Will this low be any different than the last?

Delayed impact of oil prices on enrollment trends
Petroleum engineering enrollment figures track the volatility of crude oil prices by about two years, the Texas Tech data shows. July 2014 prices peaked at approximately $98 per barrel; one year later, as prices started to decline, nationwide enrollment reached a 12,000-student high and remained at that level through the 2016 academic year. Including the delay, oil prices and enrollment figures track nearly linearly over the past decade, with the number of petroleum engineer majors following closely with changes in prices.

“Students are even more aware of what oil prices are and how they might impact their jobs,” Dr. Lloyd Heinze, a professor of petroleum engineering at Texas Tech University, told The Fuse. “We talk about it with our students when they start their sophomore and junior years. Oil prices have rolled up and down every seven years or so; it’s part of our industry.”

From 2014 to 2016, OPEC and its de facto leader Saudi Arabia refused to cut global production, causing oil prices to crash. More than 238,000 Americans lost their jobs as monthly West Texas Intermediate crude prices fell from $106 per barrel in July 2014, to $30 per barrel 21 months later. Thirty years ago, petroleum engineering enrollment encountered a similarly steep decline when an oil glut caused a rapid price decline.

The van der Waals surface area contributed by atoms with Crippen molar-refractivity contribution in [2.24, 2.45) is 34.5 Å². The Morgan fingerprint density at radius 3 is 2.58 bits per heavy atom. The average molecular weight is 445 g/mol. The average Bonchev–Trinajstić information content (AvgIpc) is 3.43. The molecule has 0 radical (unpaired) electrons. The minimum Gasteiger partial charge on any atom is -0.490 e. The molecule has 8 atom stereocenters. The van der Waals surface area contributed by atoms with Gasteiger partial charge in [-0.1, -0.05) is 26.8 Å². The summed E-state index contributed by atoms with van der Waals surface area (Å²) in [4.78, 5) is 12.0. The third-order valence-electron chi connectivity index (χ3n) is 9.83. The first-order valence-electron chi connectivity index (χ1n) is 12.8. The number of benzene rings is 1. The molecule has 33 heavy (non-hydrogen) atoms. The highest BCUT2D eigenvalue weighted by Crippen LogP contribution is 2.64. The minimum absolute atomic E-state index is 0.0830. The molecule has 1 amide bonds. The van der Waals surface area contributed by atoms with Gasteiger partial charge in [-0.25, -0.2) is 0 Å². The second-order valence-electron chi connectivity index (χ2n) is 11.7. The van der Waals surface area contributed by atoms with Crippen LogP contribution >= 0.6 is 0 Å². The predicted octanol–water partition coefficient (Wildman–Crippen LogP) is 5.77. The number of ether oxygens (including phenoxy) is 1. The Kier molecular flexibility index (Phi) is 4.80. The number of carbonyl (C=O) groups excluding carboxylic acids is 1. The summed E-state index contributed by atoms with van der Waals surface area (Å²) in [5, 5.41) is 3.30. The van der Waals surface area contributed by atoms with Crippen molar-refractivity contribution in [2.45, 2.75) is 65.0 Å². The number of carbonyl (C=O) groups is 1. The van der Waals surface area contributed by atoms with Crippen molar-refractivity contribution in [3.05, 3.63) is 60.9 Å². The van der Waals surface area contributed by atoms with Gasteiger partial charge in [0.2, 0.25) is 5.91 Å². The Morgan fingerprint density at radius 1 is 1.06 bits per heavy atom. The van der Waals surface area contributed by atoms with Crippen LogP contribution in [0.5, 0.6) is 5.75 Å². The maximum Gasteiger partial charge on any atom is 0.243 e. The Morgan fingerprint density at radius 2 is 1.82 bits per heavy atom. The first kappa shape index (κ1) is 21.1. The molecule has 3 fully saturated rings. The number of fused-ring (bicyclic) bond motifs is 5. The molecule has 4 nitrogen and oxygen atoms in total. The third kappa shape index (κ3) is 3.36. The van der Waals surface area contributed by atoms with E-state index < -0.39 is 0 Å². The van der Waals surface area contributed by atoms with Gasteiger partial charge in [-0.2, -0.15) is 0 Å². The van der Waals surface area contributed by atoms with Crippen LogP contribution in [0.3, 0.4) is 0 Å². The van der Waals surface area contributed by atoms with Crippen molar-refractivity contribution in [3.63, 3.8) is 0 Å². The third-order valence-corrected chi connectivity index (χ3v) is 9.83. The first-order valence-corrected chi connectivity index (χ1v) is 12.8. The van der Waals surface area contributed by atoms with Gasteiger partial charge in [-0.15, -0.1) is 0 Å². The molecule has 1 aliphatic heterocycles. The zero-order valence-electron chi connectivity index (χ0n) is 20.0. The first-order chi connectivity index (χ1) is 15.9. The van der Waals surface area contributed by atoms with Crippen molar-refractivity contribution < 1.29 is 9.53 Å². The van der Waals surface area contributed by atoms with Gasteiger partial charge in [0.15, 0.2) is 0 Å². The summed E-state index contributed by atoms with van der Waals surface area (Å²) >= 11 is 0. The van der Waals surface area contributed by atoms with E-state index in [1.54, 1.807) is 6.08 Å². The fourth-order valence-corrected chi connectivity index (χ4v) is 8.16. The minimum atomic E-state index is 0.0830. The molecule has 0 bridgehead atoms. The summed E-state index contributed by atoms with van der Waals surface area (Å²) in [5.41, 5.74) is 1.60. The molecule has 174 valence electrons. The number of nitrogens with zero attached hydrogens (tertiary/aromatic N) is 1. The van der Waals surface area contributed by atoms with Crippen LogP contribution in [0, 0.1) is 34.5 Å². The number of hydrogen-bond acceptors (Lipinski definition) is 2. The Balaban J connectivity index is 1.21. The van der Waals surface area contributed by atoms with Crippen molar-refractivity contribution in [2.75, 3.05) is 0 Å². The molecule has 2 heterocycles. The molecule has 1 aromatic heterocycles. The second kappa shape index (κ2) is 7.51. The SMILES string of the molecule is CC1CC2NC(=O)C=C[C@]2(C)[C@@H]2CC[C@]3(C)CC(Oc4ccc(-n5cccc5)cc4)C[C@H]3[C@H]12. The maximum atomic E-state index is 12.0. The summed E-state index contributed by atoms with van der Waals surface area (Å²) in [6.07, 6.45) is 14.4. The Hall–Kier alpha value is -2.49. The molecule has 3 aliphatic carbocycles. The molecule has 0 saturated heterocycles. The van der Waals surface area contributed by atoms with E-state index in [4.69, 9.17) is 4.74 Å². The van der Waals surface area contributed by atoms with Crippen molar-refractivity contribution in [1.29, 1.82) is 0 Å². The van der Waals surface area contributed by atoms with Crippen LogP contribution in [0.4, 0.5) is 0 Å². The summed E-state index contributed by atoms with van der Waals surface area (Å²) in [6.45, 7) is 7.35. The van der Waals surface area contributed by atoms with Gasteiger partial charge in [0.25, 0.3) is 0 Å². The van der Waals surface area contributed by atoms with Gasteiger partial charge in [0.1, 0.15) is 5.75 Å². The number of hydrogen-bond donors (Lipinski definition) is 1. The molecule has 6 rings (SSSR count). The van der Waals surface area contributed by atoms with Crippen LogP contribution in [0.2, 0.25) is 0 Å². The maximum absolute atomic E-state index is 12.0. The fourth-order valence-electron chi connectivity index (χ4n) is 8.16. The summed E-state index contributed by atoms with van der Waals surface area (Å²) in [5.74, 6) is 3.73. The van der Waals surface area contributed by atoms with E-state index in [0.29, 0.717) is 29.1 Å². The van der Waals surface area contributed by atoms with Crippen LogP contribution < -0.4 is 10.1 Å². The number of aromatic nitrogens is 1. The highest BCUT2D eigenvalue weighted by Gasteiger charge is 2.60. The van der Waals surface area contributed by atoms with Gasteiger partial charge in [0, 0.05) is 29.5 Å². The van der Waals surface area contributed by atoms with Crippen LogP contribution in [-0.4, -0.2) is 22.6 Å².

In the early 2000s, enrollment figures and prices steadily climbed following the U.S. invasion of Iraq and growing Chinese oil demand. Enrollments peaked, and prices collapsed in 2016, sending many graduates into the workforce at an inopportune time. Since then, enrollment figures have declined. The last time there were so few undergraduates pursuing Bachelor of Science degrees in petroleum engineering was 1986 and prices were approximately $31 per barrel ($2015).

“The one thing that’s different about petroleum engineering over other standard engineering programs is that we are dealing with a raw material. Other engineering programs build something from raw materials. The economics of our business is very different,” Dr. Heinze explains. “Any industry that uses raw materials is significantly influenced in price by governments.”

Strictly speaking, oil is no different than other commodities: prices are largely a function of supply and demand. However, unlike other commodities or primary produced products, petroleum is, in fact, very different: it powers more than 40 percent of all energy consumed, and 92 percent of the energy used in transportation. Supply shocks caused by events like civil conflict or natural disasters can create distortions that ripple throughout the economy. And many governments through their state-owned oil companies regulate production to influence prices, keeping oil far from the free-market ideal.